Julia Pierson was sworn in Wednesday as the first female director of the Secret Service in its 148-year history. She took the standard federal oath administered by Vice President Joe Biden with President Obama holding the Bible in the Oval Office.
"As Joe Biden pointed out, this person now probably has more control over our lives than anyone else, except for our spouses, and I couldn't be placing our lives in better hands," Obama told reporters after the swearing-in.
Pierson has been the chief of staff to the director since August 2008. Her 30-year career began in 1983 when she served as a special agent in the Miami field office. In 2000 she was promoted to special agent in charge of protective operations.
She will replace Mark Sullivan, who retired in February.
"Julia's reputation within the service is extraordinary. She's come up through the ranks, she's done just about every job there is to do at the Secret Service," Obama said. "Obviously she's breaking the mold in terms of directors of the agency."
Pierson takes the reins amid criticism that the president hasn't been appointing enough women to top leadership posts in his administration.
She'll also be taking over shortly before the Department of Homeland Security's Inspector General's office releases the the third leg of its review of a Secret Service scandal last year, when agents brought prostitutes to their hotel in Columbia while preparing for a presidential visit.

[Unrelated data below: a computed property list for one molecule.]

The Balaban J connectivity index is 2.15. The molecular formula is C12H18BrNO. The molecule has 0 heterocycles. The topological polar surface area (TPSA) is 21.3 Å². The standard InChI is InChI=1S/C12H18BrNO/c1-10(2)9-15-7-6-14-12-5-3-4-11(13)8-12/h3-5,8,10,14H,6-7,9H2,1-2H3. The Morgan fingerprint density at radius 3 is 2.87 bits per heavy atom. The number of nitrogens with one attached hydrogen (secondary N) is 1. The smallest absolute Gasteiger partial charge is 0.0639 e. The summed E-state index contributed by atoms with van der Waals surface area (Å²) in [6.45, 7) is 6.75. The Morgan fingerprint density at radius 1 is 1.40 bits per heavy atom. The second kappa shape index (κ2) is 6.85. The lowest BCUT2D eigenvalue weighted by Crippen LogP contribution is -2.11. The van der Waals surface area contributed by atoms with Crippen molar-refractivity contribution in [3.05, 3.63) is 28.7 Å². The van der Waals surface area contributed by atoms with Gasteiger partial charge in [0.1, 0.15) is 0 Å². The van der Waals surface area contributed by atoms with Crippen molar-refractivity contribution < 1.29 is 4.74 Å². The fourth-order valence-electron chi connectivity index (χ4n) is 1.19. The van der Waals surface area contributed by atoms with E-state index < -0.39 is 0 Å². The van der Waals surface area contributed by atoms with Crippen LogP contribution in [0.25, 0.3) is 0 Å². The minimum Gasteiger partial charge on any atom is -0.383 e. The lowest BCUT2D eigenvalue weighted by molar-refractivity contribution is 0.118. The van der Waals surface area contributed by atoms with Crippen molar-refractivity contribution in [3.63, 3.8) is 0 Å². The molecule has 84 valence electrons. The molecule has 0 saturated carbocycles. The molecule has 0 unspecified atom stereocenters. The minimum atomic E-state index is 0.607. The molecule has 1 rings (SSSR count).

Bill Hillburg, a spokesman for the inspector general's office, said a report on the culture of the agency will be released this summer, perhaps around-mid June. This follows two investigations on what happened in Cartagena and how the agency handled the aftermath.
Republican Sen. Chuck Grassley of Iowa released a statement saying the Secret Service "lost the trust of many Americans" after the scandal and said he hopes Pierson can succeed in "restoring lost credibility."
Ralph Basham who headed the Secret Service from 2003 until May 2006 and now works as a partner in the Command Consulting Group praised Pierson as a good hire.
Asked if her selection could be used to fight what some view as a culture problem at the Secret Service, Basham replied, "I am not convinced nor do I believe the service has a cultural problem. As I have said in the past, there are some individuals who have done some stupid things. I can assure you Julie has the ability to make any corrections needed and I think she'll be a strong leader."
Former Secret Service Agent Dan Bongino, who ran for the U.S. Senate as a Republican in Maryland last year, gave Pierson high marks, saying she's "more than qualified" and has touched "every operational outfit" in the agency.
"The Secret Service is a unique job. I hate that word. Unique. Very overused word. In this case, perfectly appropriate. Nothing like us," Bongino said Wednesday on CNN's "Starting Point."
"There is no other operational security element anywhere in the world that uses the kinds of assets the Secret Service does," he continued. "She knows what it's like to stand out there on the long hours on the road to miss birthdays and holidays and really understood the trials and tribulations to the average rank and file agent. I think she will be terrific."